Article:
Traditions of Wicca
Alexandrian Tradition: Founded in England during the 1960's, Alex Sanders referred to himself as the "King" of his Witches. It is a formal, structured, neo-Gardnerian tradition.
Amythystian : Founded in 1968 by Lady Amethyst. Tradition is rooted in the Order of the Garter, Order of the Royal Oak. Traditional with lots of Hermetic beliefs. Dedicated to preserving old traditions while growing into a new generation of enlightened ones. Teaches by example in daily life, at home and at work, as well as when among our own. Known through work and deeds. Believes in a strict code of ethics exemplified by one's actions and lives by the Wiccan Rede.
Aquarian Tabernacle Church: An American Tradition of Wicca based on English Traditional Wicca, and focused on service to the larger Wiccan and Pagan community through open worship gatherings. ATC was founded in 1979 by Pierre "Pete Pathfinder" Davis. The Church is based in Index, WA. ATC provides regular, open worship circles and also sponsors several annual festivals. ATC also functions as an umbrella organization, accepting affiliations by Wiccan groups wishing to become recognized, open and public Wiccan churches.
Black Forrest Clan: This is Silver RavenWolf's group and is considered Euro-Wiccan, drawing from Silver's German heritage and Pow-Wow and training she received from her Old Guard Wiccan magickal teachers. The Black Forest is not a social organization and does not charge an initiation or elevation fee. The Black Forest training program is designed specifically to train Wiccan Clergy, and therefore does not train individuals new to the Craft, nor is it considered a social organization.
Blue Star Wicca: Blue Star was founded Frank Duffner in 1975 in Pennsylvania. Blue Star practices mostly as a hierarchical, mystery-based tradition with its roots in Alexandrian Craft. Most covens operate on a Grove system, in which uninitiated members and students comprise an Outer Court, and Initiates make up an Inner Court. Traditionally, a Coven (or circle) would include both Inner and Outer court members and would be presided over by a Third Degree High Priest and High Priestess.
British Traditional Witch: A formal, structured, neo-Gardner that is a mix of Celtic and Gardenarian beliefs. Most famous organization at this time is the International Red Garters. British Traditionals move mostly from within the Farrar studies/ They too are fairly structured in their beliefs, and train through the degree process. Their covens are also co-ed.
Caledonii Tradition: Formally known as Hecatine Tradition, this denomination of the Craft is Scottish in origin, and still preserves the unique festival of the Scots.
Celtic Wicca: The use of a Celtic/Druidic pantheon mixed with a little ritual Gardenarian, and heavily stressing the elements, nature and the Ancient Ones. They had a vast knowledge of and respect for the healing and magickal qualities of plants and stones, flowers, trees, elemental spirits, the little people, gnomes and fairies.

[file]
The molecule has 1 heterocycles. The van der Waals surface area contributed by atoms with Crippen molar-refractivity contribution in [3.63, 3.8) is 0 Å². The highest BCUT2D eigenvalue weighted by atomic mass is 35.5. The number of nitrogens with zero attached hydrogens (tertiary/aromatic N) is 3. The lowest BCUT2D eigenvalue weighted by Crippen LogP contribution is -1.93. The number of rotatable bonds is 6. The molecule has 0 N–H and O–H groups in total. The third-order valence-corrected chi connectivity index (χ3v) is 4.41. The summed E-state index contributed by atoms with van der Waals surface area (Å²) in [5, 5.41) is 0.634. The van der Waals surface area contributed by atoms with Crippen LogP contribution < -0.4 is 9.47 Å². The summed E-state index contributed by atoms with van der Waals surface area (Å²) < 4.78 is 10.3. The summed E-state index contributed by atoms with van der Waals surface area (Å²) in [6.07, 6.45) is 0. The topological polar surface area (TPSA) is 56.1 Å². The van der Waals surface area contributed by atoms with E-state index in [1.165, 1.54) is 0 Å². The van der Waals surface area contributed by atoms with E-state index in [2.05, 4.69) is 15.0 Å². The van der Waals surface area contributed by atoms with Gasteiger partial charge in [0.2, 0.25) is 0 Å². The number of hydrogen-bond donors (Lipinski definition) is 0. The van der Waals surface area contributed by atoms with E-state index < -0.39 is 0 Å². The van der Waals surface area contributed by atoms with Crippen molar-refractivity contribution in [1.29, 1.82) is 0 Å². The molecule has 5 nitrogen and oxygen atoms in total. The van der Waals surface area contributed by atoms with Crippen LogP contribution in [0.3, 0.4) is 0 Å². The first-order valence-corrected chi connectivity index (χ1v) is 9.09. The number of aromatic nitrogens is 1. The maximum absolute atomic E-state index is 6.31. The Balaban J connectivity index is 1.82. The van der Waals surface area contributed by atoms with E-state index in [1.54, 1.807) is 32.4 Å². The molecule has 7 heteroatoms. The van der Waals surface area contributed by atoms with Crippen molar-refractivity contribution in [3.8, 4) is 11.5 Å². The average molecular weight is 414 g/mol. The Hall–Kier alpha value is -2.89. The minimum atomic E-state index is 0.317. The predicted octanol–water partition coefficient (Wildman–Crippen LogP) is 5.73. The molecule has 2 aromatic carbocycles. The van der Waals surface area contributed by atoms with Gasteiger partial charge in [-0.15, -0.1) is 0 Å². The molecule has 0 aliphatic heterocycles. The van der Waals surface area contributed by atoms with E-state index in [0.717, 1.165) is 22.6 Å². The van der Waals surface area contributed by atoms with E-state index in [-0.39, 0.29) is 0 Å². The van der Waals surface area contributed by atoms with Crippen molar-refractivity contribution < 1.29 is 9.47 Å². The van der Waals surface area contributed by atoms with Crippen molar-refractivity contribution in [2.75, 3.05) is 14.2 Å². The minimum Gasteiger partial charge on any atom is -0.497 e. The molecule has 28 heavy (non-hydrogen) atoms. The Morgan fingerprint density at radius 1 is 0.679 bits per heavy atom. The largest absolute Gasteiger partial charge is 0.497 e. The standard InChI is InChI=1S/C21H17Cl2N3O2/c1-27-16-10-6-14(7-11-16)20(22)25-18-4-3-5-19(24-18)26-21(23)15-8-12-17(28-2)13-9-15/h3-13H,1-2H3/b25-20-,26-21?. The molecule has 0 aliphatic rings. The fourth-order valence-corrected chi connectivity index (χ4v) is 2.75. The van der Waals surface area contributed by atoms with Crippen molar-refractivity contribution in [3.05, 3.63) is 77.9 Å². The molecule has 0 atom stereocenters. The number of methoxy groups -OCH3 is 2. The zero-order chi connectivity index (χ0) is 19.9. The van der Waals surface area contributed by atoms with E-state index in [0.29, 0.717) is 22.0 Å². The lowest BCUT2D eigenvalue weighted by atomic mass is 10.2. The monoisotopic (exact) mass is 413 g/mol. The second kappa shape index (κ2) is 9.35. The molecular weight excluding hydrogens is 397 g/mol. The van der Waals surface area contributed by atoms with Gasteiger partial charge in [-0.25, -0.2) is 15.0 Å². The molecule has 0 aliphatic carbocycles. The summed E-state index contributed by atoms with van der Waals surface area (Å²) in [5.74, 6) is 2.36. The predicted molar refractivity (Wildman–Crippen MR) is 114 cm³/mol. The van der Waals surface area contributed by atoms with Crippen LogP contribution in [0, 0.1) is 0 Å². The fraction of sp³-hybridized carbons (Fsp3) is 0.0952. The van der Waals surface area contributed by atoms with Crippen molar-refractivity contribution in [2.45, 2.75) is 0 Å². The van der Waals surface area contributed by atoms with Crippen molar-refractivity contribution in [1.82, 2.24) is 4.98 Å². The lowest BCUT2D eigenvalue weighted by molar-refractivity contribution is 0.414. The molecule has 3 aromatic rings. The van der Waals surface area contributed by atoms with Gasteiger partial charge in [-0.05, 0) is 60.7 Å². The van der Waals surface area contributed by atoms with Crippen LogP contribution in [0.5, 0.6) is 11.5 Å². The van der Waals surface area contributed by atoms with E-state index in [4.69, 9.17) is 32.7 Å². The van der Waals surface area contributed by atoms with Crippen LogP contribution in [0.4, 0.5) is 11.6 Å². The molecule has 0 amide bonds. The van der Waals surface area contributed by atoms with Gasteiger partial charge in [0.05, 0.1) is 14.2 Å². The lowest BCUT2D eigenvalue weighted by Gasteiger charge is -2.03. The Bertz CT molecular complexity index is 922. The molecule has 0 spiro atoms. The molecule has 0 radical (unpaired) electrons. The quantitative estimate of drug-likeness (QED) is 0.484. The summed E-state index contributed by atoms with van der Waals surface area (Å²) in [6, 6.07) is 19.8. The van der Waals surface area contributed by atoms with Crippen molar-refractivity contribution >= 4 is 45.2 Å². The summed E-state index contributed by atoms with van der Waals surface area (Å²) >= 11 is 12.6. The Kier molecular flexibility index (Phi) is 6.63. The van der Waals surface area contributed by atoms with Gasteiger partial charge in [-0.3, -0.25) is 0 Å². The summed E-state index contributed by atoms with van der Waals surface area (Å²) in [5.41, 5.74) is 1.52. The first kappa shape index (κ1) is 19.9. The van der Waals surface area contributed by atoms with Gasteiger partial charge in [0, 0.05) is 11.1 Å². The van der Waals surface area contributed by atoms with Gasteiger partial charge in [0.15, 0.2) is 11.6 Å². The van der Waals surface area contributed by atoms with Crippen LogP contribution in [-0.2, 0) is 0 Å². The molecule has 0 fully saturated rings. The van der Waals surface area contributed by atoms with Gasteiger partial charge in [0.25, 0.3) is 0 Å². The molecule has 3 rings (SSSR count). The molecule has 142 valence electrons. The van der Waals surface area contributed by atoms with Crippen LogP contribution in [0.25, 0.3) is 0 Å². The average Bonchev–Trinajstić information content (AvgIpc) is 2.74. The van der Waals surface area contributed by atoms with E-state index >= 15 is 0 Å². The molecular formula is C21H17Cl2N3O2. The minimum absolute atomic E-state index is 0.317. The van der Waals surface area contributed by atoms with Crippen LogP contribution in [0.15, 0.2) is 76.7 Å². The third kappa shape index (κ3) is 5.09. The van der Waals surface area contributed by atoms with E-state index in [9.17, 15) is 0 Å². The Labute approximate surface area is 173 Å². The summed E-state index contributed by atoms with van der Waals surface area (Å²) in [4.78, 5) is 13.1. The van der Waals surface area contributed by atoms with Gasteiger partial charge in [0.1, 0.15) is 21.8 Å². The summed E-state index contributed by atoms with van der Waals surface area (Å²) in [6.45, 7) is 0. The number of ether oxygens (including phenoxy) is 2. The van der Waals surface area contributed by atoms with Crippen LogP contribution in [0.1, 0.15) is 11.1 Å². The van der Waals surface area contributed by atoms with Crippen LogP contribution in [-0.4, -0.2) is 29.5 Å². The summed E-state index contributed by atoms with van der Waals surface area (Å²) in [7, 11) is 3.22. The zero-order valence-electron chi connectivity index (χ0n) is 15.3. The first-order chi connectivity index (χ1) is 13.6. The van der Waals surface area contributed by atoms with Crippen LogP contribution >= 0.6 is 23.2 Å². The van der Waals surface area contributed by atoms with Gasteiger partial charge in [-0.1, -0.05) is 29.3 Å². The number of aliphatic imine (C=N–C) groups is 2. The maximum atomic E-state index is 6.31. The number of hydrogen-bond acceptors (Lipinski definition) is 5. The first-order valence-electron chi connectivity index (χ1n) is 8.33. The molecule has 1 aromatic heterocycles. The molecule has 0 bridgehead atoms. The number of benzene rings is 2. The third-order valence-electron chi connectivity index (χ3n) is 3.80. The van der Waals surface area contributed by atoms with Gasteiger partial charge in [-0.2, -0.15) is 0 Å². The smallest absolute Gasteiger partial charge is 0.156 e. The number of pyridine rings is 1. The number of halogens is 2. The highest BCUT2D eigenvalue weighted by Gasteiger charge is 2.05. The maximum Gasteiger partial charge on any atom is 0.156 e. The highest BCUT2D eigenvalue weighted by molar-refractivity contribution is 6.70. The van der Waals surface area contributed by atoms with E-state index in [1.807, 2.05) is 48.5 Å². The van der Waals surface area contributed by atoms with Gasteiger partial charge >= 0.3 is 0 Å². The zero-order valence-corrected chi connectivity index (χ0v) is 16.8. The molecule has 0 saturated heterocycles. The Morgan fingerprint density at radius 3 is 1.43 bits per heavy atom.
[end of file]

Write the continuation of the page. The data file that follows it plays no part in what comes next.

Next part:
Ceremonial Witchcraft: Followers of this Tradition use a great deal of ceremonial magick in their practices. Detailed rituals with a flavor of Egyptian magick are sometimes a favorite, or they may use the Qabbalistic magick.
Church and School of Wicca: This is one of the many Welsh-based traditions. It was originally founded by Gavin and Yvonne Frost in the early 1970s. As "The Church and School of Wicca" the material is presented to students by correspondence, though the course is virtually the same as the material presented in their book. Originally (in the book) there was no mention of the Goddess at all and there were various sexual aspects which dismayed many who were otherwise drawn to the tradition. The latter situation has recently been modified and there is now mention of the Goddess. It is a widely spread tradition, found throughout this country and abroad.
Circle Wicca: Circle was begun in 1974 by Selena Fox and Jim Alan. Its headquarters are at Circle Sanctuary, a 200 acre nature preserve and organic herb farm in southwestern Wisconsin. They publish an annual source, the Circle Guide to Pagan Resources as well as a quarterly magazine, Circle Network News.
Correllian Tradition: The Correllian Tradition is dedicated to the advancement of the Pagan people and emphasizes celebratory as well as initiatory Wicca, and is strongly committed to accessible public ritual.
Covenant of the Goddess: A cross-traditional federation of over one hundred covens, plus solitary elders and associates, who have joined together to win recognition for the Craft as a legitimate and legally recognized religion. Covenant of the Goddess was organized in 1975 at Coeden Brith. It is incorporated as a non-profit religious organization in California, though it has grown to be a nationwide organization with members throughout the United States, as well as a few in Canada and Overseas. Decisions are made at an annual Grand Council or in local councils. The Covenant publishes The Covenant of the Goddess Newsletter and sponsors the COG Merrymeet Festival and Grand Council each year. A coven can apply for membership if it is a cohesive, self-perpetuating group which has been meeting for six months or more; the group follows the code of ethics defined by COG; the coven has three or more members studying for the priesthood, one of whom is an Elder; and the focus of the group's ritual and theology is the worship of the Goddess and the Old Gods (or the Goddess alone).